8.3
November 6, 2020

The Long National Nightmare is Over.

*Editor’s Note: Elephant Journal articles represent the personal views of the authors, and can not possibly reflect Elephant Journal as a whole. Disagree with an Op-Ed or opinion? We’re happy to share your experience here.

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For four years, we watched friends and family justify lies and abuses of power.

We watched the emergence of a string of concentration camps where children were abused on an industrial scale. We watched conservatives transmuted into fascists, who assaulted our most cherished institutions on a daily basis while mobilizing their heavily-armed militias for war.

And now this long national nightmare is finally coming to a close.

At the time this article goes to print, Biden has won Pennsylvania, giving him the electoral votes to make him the winner, and he additionally appears set to win Arizona, Nevada, and Georgia, thereby giving him a decisive victory. Major Republican leaders who previously backed the president are demanding that he either produce evidence that Democrats are cheating or stop undermining the democratic process. As Biden’s lead grows in swing states, with more ballots coming in from overseas, and the results of the election becoming clearer, we can only expect those calls to increase.

Democrats might not have gotten a blue tsunami, but Biden’s victory appears set to be decisive, and it will be difficult to challenge in court.

Meanwhile, the rats are jumping ship as they see their president sinking, and the more time that passes, the more likely they are to come out of the woodworks to tear him down. Trump has not simply abused liberals and minorities but his closest advisors and the party that he has held hostage. Soon, as the powers of the presidency slip from his grasp, and the task of rebuilding the party beckons, they will begin to say what they really think—and it was never very pretty.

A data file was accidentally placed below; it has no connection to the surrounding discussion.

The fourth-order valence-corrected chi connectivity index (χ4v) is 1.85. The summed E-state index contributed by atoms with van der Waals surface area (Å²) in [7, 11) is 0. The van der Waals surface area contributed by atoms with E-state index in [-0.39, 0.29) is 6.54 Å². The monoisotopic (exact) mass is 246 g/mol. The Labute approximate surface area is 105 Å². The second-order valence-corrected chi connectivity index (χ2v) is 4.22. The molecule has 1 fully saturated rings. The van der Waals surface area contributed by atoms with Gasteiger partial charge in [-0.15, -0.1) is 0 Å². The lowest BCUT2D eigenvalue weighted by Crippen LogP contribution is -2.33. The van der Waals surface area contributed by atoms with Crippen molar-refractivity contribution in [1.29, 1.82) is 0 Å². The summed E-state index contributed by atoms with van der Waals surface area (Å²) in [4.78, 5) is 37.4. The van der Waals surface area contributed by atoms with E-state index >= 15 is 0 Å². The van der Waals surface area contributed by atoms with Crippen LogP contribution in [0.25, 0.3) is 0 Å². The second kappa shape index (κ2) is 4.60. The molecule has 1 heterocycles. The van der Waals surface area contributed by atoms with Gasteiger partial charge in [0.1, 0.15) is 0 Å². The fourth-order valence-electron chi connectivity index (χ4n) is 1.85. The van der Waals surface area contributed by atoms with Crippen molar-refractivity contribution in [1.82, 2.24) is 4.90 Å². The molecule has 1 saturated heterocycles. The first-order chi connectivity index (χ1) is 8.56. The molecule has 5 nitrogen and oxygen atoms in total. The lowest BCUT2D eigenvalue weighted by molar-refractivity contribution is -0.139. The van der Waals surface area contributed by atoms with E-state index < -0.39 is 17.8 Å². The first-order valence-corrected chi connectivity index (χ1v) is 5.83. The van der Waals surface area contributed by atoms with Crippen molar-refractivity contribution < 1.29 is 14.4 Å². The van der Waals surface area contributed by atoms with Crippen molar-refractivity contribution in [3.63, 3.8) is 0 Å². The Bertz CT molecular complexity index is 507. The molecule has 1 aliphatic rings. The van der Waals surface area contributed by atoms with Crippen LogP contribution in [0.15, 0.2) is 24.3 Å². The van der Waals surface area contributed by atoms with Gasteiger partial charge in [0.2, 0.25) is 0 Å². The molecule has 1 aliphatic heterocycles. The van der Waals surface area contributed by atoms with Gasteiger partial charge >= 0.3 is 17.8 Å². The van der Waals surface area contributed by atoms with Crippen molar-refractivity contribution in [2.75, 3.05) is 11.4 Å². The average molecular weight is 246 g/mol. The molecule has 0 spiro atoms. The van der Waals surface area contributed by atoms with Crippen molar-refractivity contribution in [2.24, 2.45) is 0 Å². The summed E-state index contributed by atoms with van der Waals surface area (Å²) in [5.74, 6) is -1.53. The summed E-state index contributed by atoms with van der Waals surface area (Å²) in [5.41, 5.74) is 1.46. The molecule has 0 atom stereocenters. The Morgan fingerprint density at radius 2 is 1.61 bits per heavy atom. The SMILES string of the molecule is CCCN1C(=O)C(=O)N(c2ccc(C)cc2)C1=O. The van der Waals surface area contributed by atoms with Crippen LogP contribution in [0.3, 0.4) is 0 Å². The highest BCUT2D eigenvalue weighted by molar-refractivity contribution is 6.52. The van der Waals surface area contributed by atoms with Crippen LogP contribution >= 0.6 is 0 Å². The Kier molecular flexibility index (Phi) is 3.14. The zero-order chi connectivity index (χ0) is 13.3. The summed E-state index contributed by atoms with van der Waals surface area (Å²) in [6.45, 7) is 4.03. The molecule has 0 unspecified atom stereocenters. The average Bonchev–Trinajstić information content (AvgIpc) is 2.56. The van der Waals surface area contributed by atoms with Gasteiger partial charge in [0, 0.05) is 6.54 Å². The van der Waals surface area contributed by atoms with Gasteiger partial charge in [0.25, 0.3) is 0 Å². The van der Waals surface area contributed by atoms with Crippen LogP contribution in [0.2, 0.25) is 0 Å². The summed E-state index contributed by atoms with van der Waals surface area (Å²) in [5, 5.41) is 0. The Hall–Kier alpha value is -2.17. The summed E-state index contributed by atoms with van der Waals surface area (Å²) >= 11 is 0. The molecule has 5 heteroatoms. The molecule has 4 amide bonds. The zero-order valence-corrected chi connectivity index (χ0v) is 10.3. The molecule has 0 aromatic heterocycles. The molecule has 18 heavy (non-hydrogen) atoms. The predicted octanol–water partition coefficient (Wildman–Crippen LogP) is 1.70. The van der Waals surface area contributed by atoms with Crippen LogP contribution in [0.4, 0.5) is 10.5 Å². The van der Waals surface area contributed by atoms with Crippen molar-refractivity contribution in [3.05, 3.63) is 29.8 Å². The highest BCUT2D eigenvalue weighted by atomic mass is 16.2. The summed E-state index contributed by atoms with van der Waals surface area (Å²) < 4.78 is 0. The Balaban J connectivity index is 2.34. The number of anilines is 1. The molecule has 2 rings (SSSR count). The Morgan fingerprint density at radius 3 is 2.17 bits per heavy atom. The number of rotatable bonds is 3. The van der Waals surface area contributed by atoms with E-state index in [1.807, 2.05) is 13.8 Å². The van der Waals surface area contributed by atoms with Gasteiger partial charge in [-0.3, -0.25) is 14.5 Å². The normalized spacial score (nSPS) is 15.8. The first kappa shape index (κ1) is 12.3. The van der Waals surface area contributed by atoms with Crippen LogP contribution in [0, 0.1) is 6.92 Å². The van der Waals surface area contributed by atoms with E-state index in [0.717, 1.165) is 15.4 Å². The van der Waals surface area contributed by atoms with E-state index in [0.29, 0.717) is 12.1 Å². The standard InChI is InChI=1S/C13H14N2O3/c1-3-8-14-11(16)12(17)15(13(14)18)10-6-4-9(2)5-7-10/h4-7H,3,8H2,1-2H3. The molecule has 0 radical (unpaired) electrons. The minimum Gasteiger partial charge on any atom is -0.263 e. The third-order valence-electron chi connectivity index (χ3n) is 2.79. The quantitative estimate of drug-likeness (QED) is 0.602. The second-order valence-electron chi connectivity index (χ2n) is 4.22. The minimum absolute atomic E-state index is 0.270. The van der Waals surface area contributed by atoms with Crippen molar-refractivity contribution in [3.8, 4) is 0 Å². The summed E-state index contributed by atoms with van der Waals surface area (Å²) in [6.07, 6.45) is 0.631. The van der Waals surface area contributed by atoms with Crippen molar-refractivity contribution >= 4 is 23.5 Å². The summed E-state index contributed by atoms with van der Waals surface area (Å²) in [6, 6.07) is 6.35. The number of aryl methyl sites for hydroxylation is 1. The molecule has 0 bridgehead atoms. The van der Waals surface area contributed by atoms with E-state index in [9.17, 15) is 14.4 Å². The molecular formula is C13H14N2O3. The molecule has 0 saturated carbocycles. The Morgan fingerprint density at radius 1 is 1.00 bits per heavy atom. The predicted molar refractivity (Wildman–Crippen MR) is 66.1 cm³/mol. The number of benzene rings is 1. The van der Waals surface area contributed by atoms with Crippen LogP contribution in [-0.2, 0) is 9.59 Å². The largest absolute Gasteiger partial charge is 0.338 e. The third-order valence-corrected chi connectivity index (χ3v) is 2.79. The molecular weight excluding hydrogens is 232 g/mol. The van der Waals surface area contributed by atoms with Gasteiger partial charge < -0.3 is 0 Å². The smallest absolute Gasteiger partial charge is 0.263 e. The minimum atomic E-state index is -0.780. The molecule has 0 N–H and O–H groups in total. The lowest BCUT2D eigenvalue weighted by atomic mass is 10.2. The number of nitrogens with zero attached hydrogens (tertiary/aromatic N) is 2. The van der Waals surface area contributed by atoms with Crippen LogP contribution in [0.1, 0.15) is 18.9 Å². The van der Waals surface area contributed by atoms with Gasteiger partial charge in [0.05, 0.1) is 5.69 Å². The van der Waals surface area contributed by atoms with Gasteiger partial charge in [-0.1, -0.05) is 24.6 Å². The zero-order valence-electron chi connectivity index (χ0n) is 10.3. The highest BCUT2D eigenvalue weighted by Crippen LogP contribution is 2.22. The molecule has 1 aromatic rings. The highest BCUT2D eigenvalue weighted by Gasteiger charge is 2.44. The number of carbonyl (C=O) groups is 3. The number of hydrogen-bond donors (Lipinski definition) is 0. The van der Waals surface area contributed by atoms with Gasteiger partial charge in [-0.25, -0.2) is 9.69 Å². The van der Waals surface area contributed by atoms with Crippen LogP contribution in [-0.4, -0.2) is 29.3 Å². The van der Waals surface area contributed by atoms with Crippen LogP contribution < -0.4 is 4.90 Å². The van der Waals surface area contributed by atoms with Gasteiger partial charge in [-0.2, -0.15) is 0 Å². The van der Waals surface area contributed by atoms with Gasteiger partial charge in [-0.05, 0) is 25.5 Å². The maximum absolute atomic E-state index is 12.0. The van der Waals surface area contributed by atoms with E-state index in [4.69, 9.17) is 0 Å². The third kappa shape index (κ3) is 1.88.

Trumpism was rooted in a cult of personality whose sole purpose lay in making its members feel better about themselves. Insecure individuals who were unable to cope in the complex multicultural society of which they were a part banded together to create an alternative reality, shored up by a leader who told constant lies and backed them up with endless propaganda. Once the propaganda machine is put to rest, the bubble will burst, and they will find themselves right back where they started—but some will begin to tell the stories of how they were duped and why they are repenting, as so many former administration officials have already begun to tell-all autobiographical accounts.

Like Mussolini who was the most beloved leader in modern Italian history but became so despised that he was hung upside down from a lamppost and spat on by a line of passersby, Trump will be despised by many of the people who loved him the most because he unleashed their worst impulses and led them in an attack on the things they cherished the most.

In the end, we will be left to wonder how we let this potential sociopath become president and the effect it had on our psyches.

The thousands upon thousands of lies told by the most powerful man in the world have, in many ways,  dissolved the distinction between fantasy and reality. Since his lies were backed up with propaganda, endlessly repeated by rightwing news sites and the mindless followers who repeated their messages, many of them will remain after he is gone. The use of projection as a means of deflecting attention from the president’s abuses of power have also exacted a heavy toll on political speech. The meaning of words like facts, truth, lies, news, elections, and democracy will need to be clarified, over and over again—and it may take a generation, if we are lucky, to rebuild our public culture of debate.